PEER-REVIEW AND JOURNAL PUBLICATION SEQUENCE - GUIDELINES
The SCIENCE OF TSUNAMI
HAZARDS (STH) is a scholarly international journal published
for more than 25 years by the Tsunami Society. The Journal covers
various research results and interdisciplinary studies dealing
with different aspects of the tsunami hazards - not readily found
in other journals. The use of the journal by the international
scientific community was considerably expanded when it begun
being published in electronic format. An archive of all past
journals has been hosted at the U.S. Los Alamos National Laboratory
website and now serves as a mirror storage site. This archive,
duplicated and expanded presently at this website, contains hundreds
of scientific papers and represents a very extensive reference
resource and database used presently by tsunami researchers around
THE PEER REVIEW
All papers submitted for publication
in the SCIENCE OF TSUNAMI HAZARDS undergo a peer review process
by the Editor, members of the Editorial Board and reviewers with
specialized expertise. The "peer review" process is
standardized to make the editing job easier and to ensure that
the journal meets high and thorough standards of scholarly excellence.
The following is a summary of guidelines that govern and streamline
the "peer-review" process for manuscripts submitted
The Editor and at least
two members of the editorial board provide initial reviews for
each submitted manuscript. The manuscript is then sent to one
or two other colleagues with specialized expertise for additional
"peer-review" and evaluation. The extensive review
process - which may take up to a month - ensures the highest
standards of professional quality for papers which may be subsequently
accepted for publication. The evaluation determines whether the
submission represents original research results and studies that
can make a valuable contribution to the understanding of the
tsunami hazards, or whether further work or clarification is
needed before publishing.
The peer-review process is straightforward. When a manuscript
is submitted for publication, the Editor or a member of the Editorial
board initiates contact with the potential peer reviewers from
a roster of experts by means of an e-mail inquiry. Once assigned,
copies of the paper (without the authors name) and the accompanying
illustrations are sent to two reviewers, who are given approximately
two to four weeks to complete their evaluation. Guidelines and
a response form are provided with each paper to facilitate the
process. The response form may include additional comments.
Reviewers are asked
in the evaluation form to consider and grade the following criteria:
Does the paper contribute
new knowledge to the understanding of the tsunami hazards?
Are the concepts in the paper based on thorough research, including
investigation of original source materials and a comprehensive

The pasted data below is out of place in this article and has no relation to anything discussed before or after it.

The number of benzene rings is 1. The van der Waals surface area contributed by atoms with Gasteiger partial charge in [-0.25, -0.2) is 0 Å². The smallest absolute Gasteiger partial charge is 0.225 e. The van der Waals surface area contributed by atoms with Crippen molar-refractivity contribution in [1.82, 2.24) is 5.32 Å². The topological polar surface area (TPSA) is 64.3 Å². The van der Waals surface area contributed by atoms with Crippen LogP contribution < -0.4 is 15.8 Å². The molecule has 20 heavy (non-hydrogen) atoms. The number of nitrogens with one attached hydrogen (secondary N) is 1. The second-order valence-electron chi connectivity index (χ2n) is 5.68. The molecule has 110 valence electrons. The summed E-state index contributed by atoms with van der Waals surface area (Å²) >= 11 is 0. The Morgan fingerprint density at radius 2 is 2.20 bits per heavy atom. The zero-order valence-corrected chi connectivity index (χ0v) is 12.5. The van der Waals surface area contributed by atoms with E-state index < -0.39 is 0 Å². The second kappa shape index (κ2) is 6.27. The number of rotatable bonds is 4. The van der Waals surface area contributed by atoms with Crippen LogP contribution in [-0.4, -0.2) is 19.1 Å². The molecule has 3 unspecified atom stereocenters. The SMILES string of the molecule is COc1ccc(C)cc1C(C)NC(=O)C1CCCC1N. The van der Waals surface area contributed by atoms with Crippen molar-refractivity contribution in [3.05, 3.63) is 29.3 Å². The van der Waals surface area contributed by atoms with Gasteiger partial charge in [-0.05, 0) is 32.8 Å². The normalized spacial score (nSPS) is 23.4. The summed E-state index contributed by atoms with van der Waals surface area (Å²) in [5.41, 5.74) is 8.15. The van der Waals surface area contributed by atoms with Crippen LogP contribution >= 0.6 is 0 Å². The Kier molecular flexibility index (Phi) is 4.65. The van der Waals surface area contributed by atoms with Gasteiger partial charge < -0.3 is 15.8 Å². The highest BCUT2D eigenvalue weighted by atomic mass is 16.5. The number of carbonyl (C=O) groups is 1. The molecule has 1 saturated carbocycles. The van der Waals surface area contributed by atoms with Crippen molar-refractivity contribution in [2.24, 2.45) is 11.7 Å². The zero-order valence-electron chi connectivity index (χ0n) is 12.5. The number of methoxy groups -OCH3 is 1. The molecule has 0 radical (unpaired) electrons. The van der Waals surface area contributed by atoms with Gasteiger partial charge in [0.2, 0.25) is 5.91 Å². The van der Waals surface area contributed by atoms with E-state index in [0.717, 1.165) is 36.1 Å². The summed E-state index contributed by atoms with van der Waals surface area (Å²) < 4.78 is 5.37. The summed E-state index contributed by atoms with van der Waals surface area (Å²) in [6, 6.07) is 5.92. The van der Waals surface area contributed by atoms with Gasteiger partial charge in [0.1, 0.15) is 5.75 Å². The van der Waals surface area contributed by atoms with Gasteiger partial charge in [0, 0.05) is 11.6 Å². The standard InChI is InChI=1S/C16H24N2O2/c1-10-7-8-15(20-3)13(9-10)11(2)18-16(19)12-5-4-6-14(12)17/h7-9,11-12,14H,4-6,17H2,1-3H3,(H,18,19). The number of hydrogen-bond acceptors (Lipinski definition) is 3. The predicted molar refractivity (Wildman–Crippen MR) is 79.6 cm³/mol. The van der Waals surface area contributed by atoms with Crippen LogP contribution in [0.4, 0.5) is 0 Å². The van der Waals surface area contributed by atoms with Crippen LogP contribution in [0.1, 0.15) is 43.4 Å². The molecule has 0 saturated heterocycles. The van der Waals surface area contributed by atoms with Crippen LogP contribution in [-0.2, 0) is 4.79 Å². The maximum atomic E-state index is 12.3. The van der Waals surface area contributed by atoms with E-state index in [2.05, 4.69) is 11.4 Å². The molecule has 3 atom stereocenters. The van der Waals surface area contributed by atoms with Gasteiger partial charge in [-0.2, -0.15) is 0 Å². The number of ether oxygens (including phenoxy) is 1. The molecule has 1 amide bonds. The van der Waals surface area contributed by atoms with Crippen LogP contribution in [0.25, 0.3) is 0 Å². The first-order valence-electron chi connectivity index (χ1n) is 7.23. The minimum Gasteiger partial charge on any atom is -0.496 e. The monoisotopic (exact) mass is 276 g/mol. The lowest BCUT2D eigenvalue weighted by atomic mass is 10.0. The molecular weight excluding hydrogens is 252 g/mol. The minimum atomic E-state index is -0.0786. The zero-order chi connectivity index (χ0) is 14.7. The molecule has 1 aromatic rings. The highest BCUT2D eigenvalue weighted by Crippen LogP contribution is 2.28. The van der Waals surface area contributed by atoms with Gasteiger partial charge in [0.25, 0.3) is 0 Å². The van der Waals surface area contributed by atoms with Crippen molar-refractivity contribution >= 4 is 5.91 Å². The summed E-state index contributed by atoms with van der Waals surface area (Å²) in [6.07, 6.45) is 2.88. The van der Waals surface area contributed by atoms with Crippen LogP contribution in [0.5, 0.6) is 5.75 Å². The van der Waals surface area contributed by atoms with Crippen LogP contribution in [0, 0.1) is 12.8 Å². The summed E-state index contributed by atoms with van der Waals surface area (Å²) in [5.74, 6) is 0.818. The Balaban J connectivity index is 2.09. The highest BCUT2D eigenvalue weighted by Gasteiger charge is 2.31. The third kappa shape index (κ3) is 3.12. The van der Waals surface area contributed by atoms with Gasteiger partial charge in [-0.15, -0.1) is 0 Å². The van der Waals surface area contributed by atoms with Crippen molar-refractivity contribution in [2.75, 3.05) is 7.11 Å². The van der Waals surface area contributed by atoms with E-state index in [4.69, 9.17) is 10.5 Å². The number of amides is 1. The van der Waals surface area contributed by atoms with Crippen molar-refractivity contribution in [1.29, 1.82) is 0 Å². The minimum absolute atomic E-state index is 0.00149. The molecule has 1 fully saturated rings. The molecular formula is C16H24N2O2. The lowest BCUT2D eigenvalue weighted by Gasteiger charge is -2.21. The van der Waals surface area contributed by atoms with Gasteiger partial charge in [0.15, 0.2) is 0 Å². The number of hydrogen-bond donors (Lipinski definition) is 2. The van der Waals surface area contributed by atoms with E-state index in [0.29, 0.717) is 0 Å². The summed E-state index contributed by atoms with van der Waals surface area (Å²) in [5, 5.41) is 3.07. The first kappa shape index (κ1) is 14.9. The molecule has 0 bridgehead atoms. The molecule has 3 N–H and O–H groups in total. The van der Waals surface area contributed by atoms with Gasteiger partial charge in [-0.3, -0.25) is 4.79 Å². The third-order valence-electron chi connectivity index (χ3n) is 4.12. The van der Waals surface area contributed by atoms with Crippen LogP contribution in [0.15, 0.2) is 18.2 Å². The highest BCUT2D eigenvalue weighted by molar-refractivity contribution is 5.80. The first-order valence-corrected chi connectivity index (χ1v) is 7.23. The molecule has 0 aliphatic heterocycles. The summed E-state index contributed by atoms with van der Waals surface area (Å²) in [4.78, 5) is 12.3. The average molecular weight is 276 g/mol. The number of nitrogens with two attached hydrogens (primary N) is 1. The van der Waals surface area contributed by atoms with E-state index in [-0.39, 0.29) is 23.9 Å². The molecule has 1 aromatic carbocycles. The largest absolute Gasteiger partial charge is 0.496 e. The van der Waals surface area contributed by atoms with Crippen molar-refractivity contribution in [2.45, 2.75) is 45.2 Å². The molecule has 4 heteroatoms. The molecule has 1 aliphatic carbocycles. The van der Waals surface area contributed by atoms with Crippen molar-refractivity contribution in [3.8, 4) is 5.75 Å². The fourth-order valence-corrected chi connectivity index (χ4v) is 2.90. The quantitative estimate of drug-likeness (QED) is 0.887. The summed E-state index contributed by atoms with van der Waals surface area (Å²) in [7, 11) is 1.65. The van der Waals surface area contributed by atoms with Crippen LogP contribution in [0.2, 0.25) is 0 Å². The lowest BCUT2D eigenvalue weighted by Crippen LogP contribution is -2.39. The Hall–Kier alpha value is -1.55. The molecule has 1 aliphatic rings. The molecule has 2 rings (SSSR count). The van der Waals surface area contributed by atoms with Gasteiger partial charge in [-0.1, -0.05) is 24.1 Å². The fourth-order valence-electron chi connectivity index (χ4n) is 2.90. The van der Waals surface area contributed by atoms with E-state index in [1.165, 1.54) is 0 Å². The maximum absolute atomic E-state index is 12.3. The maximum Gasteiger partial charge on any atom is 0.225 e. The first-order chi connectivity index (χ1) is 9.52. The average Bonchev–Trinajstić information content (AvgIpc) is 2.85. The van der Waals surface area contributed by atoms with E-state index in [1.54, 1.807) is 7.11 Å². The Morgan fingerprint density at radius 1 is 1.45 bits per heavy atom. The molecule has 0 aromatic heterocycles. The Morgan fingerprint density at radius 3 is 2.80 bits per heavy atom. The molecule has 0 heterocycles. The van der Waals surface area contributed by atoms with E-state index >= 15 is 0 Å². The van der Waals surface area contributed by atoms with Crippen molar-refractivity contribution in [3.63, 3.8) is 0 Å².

knowledge of the subject?
Does the paper contain purely speculative material?
Does the paper cover its stated objective?
Is there sufficient evidence to support the author's premise?
Is the information accurate and consistent?
Is background information treated adequately?
Are descriptions clear and presented in enough detail?
Does the title reflect clearly the content of the article?
Should the text be expanded or condensed?
Is the text written clearly and organized logically?
Are the figures used appropriately to illustrate the text?
Are the references sufficient?
The forms and comments
returned to the journal's Editor or to the responsible member
of the Editorial Board that requested the reviews, are further
evaluated before a recommendation is made to the Editor on whether
to accept or reject a manuscript. A response of the decision
and an explanation are then provided to the submitting author
together with additional guidance for changes, additions or deletions
- if needed.
While papers submitted
to the SCIENCE OF TSUNAMI HAZARDS receive the above described
basic screening, they don't have to attain the standard of representing
groundbreaking work in order to be published. An article published
in the journal only has to be based on solid science.
The SCIENCE OF TSUNAMI
HAZARDS will consider for publications papers from a wide range
of scientific disciplines, encompassing the most basic research
to the most innovative technologies. Data reports on tsunami
effects, on tsunami runup or other observations on manifestations
of the tsunami phenomenon, may be included in the journal together
with theoretical or applied research papers. For example, a paper
may be included which describes tsunami impacts on agricultural
coastal land and strategies for soil restoration in the same
issue as papers addressing remote sensing applications to surveying
tsunami effects, or papers dealing with seismotectonics of tsunami
source mechanisms or mathematical modeling studies of tsunami
propagation and energy flux. The content of the Journal is multidisciplinary.
The idea is that the
more valid research is published, the better, as it contributes
to an online database on which future research can be expanded.
Furthermore, scientific debate is encouraged as it can lead to
new research and discoveries. Opinions and ideas based on scientific
observations are welcome for possible publication in the journal
in the form of editorials or commentaries. In brief, The Tsunami
Society strives for objectivity, significance and scientific
quality and balance in publishing SCIENCE OF TSUNAMI HAZARDS.
The International Journal of The Tsunami Society